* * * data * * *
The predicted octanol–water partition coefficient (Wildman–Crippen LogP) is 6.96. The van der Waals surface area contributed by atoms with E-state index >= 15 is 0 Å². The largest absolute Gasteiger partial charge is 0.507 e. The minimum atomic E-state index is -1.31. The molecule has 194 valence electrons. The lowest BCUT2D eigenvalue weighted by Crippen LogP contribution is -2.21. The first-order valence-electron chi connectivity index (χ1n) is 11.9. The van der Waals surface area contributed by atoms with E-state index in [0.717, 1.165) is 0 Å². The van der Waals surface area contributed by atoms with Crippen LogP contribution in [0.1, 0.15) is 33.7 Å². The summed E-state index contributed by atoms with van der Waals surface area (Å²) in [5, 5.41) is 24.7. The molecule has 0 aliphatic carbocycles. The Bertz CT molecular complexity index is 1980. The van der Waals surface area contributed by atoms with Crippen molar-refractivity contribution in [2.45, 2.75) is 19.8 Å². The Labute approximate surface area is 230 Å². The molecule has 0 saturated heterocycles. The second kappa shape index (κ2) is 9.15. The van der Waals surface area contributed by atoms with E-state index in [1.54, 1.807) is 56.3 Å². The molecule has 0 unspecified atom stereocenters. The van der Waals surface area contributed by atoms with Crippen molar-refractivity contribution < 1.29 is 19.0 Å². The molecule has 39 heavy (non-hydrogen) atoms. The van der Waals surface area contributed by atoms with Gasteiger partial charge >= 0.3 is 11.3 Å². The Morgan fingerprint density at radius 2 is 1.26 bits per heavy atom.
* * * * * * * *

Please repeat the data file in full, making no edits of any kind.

The predicted octanol–water partition coefficient (Wildman–Crippen LogP) is 6.96. The van der Waals surface area contributed by atoms with E-state index >= 15 is 0 Å². The largest absolute Gasteiger partial charge is 0.507 e. The minimum atomic E-state index is -1.31. The molecule has 194 valence electrons. The lowest BCUT2D eigenvalue weighted by Crippen LogP contribution is -2.21. The first-order valence-electron chi connectivity index (χ1n) is 11.9. The van der Waals surface area contributed by atoms with E-state index in [0.717, 1.165) is 0 Å². The van der Waals surface area contributed by atoms with Crippen LogP contribution in [0.1, 0.15) is 33.7 Å². The summed E-state index contributed by atoms with van der Waals surface area (Å²) in [5, 5.41) is 24.7. The molecule has 0 aliphatic carbocycles. The Bertz CT molecular complexity index is 1980. The van der Waals surface area contributed by atoms with Crippen molar-refractivity contribution in [2.45, 2.75) is 19.8 Å². The Labute approximate surface area is 230 Å². The molecule has 0 saturated heterocycles. The second kappa shape index (κ2) is 9.15. The van der Waals surface area contributed by atoms with E-state index in [1.54, 1.807) is 56.3 Å². The molecule has 0 unspecified atom stereocenters. The van der Waals surface area contributed by atoms with Crippen molar-refractivity contribution < 1.29 is 19.0 Å². The molecule has 39 heavy (non-hydrogen) atoms. The van der Waals surface area contributed by atoms with Gasteiger partial charge >= 0.3 is 11.3 Å². The Morgan fingerprint density at radius 2 is 1.26 bits per heavy atom.